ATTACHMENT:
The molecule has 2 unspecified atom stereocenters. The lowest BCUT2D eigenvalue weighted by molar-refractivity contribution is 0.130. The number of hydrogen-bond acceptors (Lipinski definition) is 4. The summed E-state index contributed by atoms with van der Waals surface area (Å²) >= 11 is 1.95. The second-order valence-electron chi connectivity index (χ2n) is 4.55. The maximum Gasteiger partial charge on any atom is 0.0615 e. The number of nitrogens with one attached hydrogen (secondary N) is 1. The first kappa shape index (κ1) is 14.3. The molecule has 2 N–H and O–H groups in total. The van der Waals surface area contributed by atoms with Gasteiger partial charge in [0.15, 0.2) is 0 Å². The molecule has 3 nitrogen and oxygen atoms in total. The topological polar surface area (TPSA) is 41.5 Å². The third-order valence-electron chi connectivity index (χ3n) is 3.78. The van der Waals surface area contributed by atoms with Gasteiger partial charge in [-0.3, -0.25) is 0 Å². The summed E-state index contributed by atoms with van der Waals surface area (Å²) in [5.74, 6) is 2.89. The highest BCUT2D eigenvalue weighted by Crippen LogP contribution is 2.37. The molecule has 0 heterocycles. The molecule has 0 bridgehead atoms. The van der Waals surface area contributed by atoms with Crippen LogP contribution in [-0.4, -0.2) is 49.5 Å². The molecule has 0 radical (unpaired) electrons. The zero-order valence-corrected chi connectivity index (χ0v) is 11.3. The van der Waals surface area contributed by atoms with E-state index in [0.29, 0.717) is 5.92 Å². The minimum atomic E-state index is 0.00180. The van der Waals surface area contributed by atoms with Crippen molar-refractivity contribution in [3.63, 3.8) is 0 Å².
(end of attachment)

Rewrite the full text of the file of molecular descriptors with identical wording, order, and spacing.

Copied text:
The molecule has 2 unspecified atom stereocenters. The lowest BCUT2D eigenvalue weighted by molar-refractivity contribution is 0.130. The number of hydrogen-bond acceptors (Lipinski definition) is 4. The summed E-state index contributed by atoms with van der Waals surface area (Å²) >= 11 is 1.95. The second-order valence-electron chi connectivity index (χ2n) is 4.55. The maximum Gasteiger partial charge on any atom is 0.0615 e. The number of nitrogens with one attached hydrogen (secondary N) is 1. The first kappa shape index (κ1) is 14.3. The molecule has 2 N–H and O–H groups in total. The van der Waals surface area contributed by atoms with Gasteiger partial charge in [0.15, 0.2) is 0 Å². The molecule has 3 nitrogen and oxygen atoms in total. The topological polar surface area (TPSA) is 41.5 Å². The third-order valence-electron chi connectivity index (χ3n) is 3.78. The van der Waals surface area contributed by atoms with Gasteiger partial charge in [-0.3, -0.25) is 0 Å². The summed E-state index contributed by atoms with van der Waals surface area (Å²) in [5.74, 6) is 2.89. The highest BCUT2D eigenvalue weighted by Crippen LogP contribution is 2.37. The molecule has 0 heterocycles. The molecule has 0 bridgehead atoms. The van der Waals surface area contributed by atoms with Crippen LogP contribution in [-0.4, -0.2) is 49.5 Å². The molecule has 0 radical (unpaired) electrons. The zero-order valence-corrected chi connectivity index (χ0v) is 11.3. The van der Waals surface area contributed by atoms with E-state index in [0.29, 0.717) is 5.92 Å². The minimum atomic E-state index is 0.00180. The van der Waals surface area contributed by atoms with Crippen molar-refractivity contribution in [3.63, 3.8) is 0 Å².